Thursday, January 7, 2010

Napoli Sotterranea

Nook of Naples: Every visit to Naples should include the Napoli Sotterranea.  The guides are fun and the underground offers tours daily in both Italian and English.  (You can also make reservations for French and German tours.)  Located along a side-street in the heart of Spaccanapoli, don't confuse this comprehensive tour with the smaller, but similarly advertised Napoli Sotterranea one block down at the Church of San Lorenzo.  (The Church has its own interesting underground and I'll post about it next month.)

The tour begins with a walk to an apartment building.  Some years back, archeologists noticed a Romanesque marble slab used in the construction of the edifice's top corner.  They guessed that Roman ruins lay underneath and knocked at the door of an apartment owner on the bottom floor.  The owner told them his apartment included an underground cellar as well as a parking garage for motorinos.  Archeologists climbed down to take a look, then asked if they could start digging.  Sure enough, they hit upon a Roman theater built during Emperor Nero's reign.

Our guide brought us inside the apartment, today decorated with 1950's furniture.  He lifted up a bed, revealed a trap door, and led us down stairs into the cellar/parking garage.  Diagonal lattices against some of the walls demonstrated how the Romans built their structures in such a way as to make them earthquake proof.


Leaving the underground through a side door, the tour guide led us back to the ticket entrance and took us down a long stairwell.  At the very bottom, we came to a vast underground of hallow areas and narrow passageways.

This underground was first used as an aqueduct during Greek and Roman times and dates back to the 4th century B.C.  The water system continued to be used until 1825 when officials shut down it down due to the cholera outbreak.  The aqueduct was re-opened and used as a bomb shelter during World War II. 

Napoli Sotterranea has created a kitsch-like museum in several hollow areas, including World War II displays of army tanks, military uniforms, and toys left by children.  Over 20,000 people waited out the war here and grafitti can still be seen on the walls, from the words 'Help' (Aiuto) to pictures of bombs drawn by children.

In another room, a display of fake rocks and an electric pulley showed how the ancient Greeks and Romans once used these cavities to cut tufo stones with large axes, hauling the pieces through holes in the ceiling.  The materials were then used in the construction of buildings.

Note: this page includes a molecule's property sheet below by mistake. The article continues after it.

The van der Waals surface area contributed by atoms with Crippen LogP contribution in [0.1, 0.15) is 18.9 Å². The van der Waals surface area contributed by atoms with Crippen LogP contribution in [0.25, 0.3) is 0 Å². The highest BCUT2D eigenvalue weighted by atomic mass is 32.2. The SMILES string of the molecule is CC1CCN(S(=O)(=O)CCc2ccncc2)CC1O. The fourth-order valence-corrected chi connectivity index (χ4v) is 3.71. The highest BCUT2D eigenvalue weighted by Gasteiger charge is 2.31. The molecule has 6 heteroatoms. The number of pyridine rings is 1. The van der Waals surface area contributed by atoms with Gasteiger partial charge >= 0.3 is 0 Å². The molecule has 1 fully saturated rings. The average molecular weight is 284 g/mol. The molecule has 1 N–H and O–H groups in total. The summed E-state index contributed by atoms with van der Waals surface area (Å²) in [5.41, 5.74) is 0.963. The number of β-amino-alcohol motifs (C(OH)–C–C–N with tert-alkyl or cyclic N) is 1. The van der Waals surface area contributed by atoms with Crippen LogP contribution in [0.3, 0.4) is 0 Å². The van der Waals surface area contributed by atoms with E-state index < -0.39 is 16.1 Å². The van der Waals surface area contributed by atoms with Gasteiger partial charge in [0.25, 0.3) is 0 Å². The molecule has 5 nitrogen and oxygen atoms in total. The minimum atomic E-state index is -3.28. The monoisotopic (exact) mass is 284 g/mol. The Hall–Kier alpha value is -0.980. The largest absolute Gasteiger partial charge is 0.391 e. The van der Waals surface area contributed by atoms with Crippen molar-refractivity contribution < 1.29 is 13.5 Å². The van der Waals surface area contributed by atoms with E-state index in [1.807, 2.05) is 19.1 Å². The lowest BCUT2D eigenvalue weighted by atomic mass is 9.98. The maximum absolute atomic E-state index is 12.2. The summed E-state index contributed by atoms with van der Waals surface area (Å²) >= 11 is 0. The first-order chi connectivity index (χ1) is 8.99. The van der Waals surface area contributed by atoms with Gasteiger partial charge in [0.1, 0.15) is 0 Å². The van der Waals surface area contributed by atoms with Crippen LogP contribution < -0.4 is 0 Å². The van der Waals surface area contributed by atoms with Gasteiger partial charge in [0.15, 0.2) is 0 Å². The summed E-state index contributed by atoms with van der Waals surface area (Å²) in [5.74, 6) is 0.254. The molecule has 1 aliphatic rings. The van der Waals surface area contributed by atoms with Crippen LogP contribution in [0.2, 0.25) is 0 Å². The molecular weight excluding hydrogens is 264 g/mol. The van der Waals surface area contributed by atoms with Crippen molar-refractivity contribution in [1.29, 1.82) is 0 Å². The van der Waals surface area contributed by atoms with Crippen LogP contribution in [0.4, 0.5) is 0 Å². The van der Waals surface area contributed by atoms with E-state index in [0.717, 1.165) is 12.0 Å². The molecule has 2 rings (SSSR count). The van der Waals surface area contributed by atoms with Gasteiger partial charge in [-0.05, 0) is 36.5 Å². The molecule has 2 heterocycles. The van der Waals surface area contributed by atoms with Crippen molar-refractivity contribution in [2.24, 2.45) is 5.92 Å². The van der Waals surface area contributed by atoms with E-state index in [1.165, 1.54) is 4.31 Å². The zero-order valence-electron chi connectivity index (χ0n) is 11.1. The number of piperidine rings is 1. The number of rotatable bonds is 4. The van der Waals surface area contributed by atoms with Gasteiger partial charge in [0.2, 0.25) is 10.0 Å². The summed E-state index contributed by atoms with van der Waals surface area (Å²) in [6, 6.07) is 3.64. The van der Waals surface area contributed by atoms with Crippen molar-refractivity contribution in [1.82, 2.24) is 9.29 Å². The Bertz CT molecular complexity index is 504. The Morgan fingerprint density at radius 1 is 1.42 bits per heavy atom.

Down one corridor, biologists have set up a bed of experimental plants.  Because the underground has eighty percent humidity, these plants never need to be watered.  The guide told us to notice that when we exhale within the temperate climate of the underground, we can see our breath.


Next we trekked through thin passageways with candles in hand.  Not for the claustrophobe, we followed our guide through hallway circuits until we reached a water cistern.  During Roman times, the public used the larger cisterns for drinking water, while wealthy families would buy a cistern for their private use, pulling up water through wells and into their homes.

Our tour ended in a cavity that sits below the San Gregorio Church.  Here, the Santa Patricia Order of Nuns store their homemade wine.

The tour did not include a taste of the wine (believe me, we asked) and the church remains closed to the public.  A sobering tidbit about the underground (and possibly the nuns):  its collapse is believed to be imminent.

Getting There: Piazza San Gaetano, 68 -- Napoli


Gil said...

Make sure that you can make long walks. I had quite a job getting out of there due to lung problems caused by years of smoking cigarettes! Yes I was a jerk. Other than that the trip was educational and well worth it. You have a good write up and pictures.

Barbara said...

Thanks Gil! Yes, there are some precautions to take when going to the underground here in Spaccanapoli and also at Caffe Gambrinus. One is definitely lung issues as well as weight issues and if you are claustrophobic. It can also be dark. But I did take my three year old with me and she did just fine -- even as most people recommend that kids under 6 probably shouldn't go.